"[It is an] essential, unalterable right in nature, engrafted into the British constitution as a fundamental law, and ever held sacred and irrevocable by the subjects within the realm, that what a man has honestly acquired is absolutely his own, which he may freely give, but cannot be taken from him without his consent."
--Samuel Adams, [1768]


"Private, how much rent are you collecting from the visitors living in the bore."

"Attack! Attack! Attack!"

"The best part about being a Marine is that all the sissies were weeded out."

Semper Fi, Mac!
Sgt Grit

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Sgt Grit Newsletter - 06 NOV 2014

In this issue:
• I Informed The Commandant
• DI's Make Us Feel Better
• 189th Marine Corps Birthday

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Sgt Grit and Staff would like to wish all Marines, both past and present, a very Happy 239th Birthday! Continue to carry on the Marine Corps legacy of honor, courage, and commitment for another 239 years! Semper Fidelis and Gung Ho!


I Informed The Commandant

"A Marine is a Marine... There's no such thing as a former Marine."
--General James F. Amos, 35th Commandant of the Marine Corps

-Iraq, 2004-

Commandant of the Marine Corps, Gen. Hagee, visited his Marines in Iraq for some photo ops at the Al Faw Palace in Baghdad. Marines stood in line to have their picture taken with the Commandant. At the end of the line stood an Army CW04 (me). I informed the Commandant that I served in the Marine Corps in Viet Nam with 2/5 at An Hoa in 1967. I then asked if a former Marine could have his picture taken with the Marine Commandant.

He replied, "Stand next to me, there are no former Marines!"

Mark Smith
CW05 US Army, Retired

Cpl., USMC
2230XXX
1966-68


WWII, Med School, Nam

Capt. D Krause on Lt, Capt. Jim Lea, middle and yours truly on left. Capt. Lea was a Navy Pharm. mate with the Marines in WWII, got out, went to Med school and went back in serving in Nam. That is a total of 33 ribbons on his shirt!

Cheers, Chuck.

Capt. Lea is 93!


1095 Days Left

Sgt Grit,

I still have my Marine Corps Recruit Depot, San Diego, Ca, Sixth Battalion, Platoon 295, Red Book, from 1953... it's getting a bit old as I am. Brings back so many memories, and I'm wondering if anyone else was in Platoon 295, from August 12th, 1953. Some great pictures, it is like a year book from high school. Shows pictures of Bayonet training, Gas Chamber, Mess Duty, Weapons demo, and various other phases of boot camp training. The DI's were Sgt J. Williams, SDI, PFC G. Quayle JDI, T/Sgt C.W. McCoy CDI. We all had pictures taken and there were 3 platoons, 294, 295 & 296 in the book.

I've read various reports of entering boot camp, and guess the first couple days we all wondered what and the heck did we do when we signed up for 3 years. I remember thinking I've got over 1,095 days left to serve. I still treasure the old book, and fondly remember those days living in the Quonset Huts, hauling sand from the beach and raking the sand, around the Quonset hut so that it looked beautiful. We couldn't wait to get our covers and clothing to bleach out so we didn't look like raw recruits. We even washed them with salt to get them to fade out. We looked pretty good on the parade field. Three months of boot camp and one month of advanced combat training at Camp Pendleton made every one of us a mean, lean, fighting machine. That experience had an effect on my life and at 79 years old I still cherish the experience and am glad to have served the 1095 days. Semper Fi!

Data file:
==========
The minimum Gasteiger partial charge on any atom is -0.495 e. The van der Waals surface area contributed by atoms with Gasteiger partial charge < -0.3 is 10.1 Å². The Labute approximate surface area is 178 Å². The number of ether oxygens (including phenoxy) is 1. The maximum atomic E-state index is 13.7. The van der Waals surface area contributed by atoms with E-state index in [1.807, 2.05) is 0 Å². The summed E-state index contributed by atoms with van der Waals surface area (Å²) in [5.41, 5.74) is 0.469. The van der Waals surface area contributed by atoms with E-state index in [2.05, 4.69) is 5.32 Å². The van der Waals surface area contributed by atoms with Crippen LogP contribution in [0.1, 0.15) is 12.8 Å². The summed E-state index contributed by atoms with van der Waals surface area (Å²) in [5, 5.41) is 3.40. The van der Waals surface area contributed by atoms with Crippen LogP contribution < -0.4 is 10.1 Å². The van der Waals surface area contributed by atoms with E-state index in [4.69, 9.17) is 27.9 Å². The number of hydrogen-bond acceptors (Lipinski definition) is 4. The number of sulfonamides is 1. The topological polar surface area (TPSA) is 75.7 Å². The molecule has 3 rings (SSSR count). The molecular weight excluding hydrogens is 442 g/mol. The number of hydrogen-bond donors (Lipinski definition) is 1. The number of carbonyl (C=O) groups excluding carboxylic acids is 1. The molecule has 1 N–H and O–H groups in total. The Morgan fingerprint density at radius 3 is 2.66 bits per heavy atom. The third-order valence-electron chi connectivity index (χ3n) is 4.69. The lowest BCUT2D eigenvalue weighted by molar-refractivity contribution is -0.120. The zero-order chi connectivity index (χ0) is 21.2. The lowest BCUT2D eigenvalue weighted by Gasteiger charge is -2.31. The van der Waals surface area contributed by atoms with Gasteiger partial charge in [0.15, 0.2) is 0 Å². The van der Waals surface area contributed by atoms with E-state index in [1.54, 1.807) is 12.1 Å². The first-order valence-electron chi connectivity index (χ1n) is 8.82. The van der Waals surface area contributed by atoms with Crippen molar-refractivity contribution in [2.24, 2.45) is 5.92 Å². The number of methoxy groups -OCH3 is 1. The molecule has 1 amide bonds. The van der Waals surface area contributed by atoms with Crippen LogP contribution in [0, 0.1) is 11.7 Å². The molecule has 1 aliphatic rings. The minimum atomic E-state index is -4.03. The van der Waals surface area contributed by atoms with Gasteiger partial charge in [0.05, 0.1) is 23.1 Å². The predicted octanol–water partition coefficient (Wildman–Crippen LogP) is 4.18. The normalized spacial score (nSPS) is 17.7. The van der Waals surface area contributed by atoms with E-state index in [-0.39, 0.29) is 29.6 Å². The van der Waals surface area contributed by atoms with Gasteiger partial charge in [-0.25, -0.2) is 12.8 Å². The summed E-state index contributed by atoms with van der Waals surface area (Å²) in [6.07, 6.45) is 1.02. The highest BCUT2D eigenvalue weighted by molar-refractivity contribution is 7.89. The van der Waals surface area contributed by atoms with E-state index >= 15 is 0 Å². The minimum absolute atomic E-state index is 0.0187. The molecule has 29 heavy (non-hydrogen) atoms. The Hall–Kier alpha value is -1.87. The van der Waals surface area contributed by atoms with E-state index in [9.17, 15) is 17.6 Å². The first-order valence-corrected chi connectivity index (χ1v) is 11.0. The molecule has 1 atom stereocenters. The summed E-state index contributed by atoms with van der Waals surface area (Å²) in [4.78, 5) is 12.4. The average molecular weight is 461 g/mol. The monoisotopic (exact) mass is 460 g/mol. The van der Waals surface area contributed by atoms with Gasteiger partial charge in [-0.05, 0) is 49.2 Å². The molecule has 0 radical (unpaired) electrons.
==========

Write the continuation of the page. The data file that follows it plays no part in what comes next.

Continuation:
Sgt D B Whiting
1953-1956


Finger, Knuckles, Hands

I remember what James M Robinson was talking about with the racetrack. The DI who did that to us Plt. 119, '65 told all of us to go into the huts and get our foot lockers and to standby. When he called for each hut to form on the street, there was three huts if I remember right, my plt. was the first to be called out and anyone who was in the Corps knows what happened next. There was or were screaming, yelling, the use of words nobody ever heard of, fingers, knuckles, hands being crushed. I was lucky.

My bunk along with some other recruits were to the rear of the hut and we watched as the others tried to get through the door. From the position I was at I saw this and could not help but laugh. I know it was wrong but I think anyone who had been there would have done the same thing. This kept up for some time, it seemed like forever. Well it took some time before the guys up front figured out how to get out of that small door and out into the street.

Well there are many stories that I have read in the newsletter that bring it all back. It's a part of our lives that a person will be proud of and never, never forget.

Vic
MCRD '65


DI's Make Us Feel Better

I just finished reading the story about "tie-ties". I had forgotten about using tie-ties to hang our clothes on the line after washing them behind the barracks. I went thru MCRD Parris Island starting in July 1961. I also remember they used green, yellow, red and black flags to fly to indicate the change in daily temperature. On one day our whole platoon lined up and got our medical shots... about three in each shoulder. A few of the shots (like yellow fever) made your arm a little sore or tender. Well our DI's wanted to help us out... so with the black flag flying (temperature at 100+ degrees) he got us out behind the barracks to do some extra push-ups. Then maybe some rifle exercises with our M1's... just to make us feel better.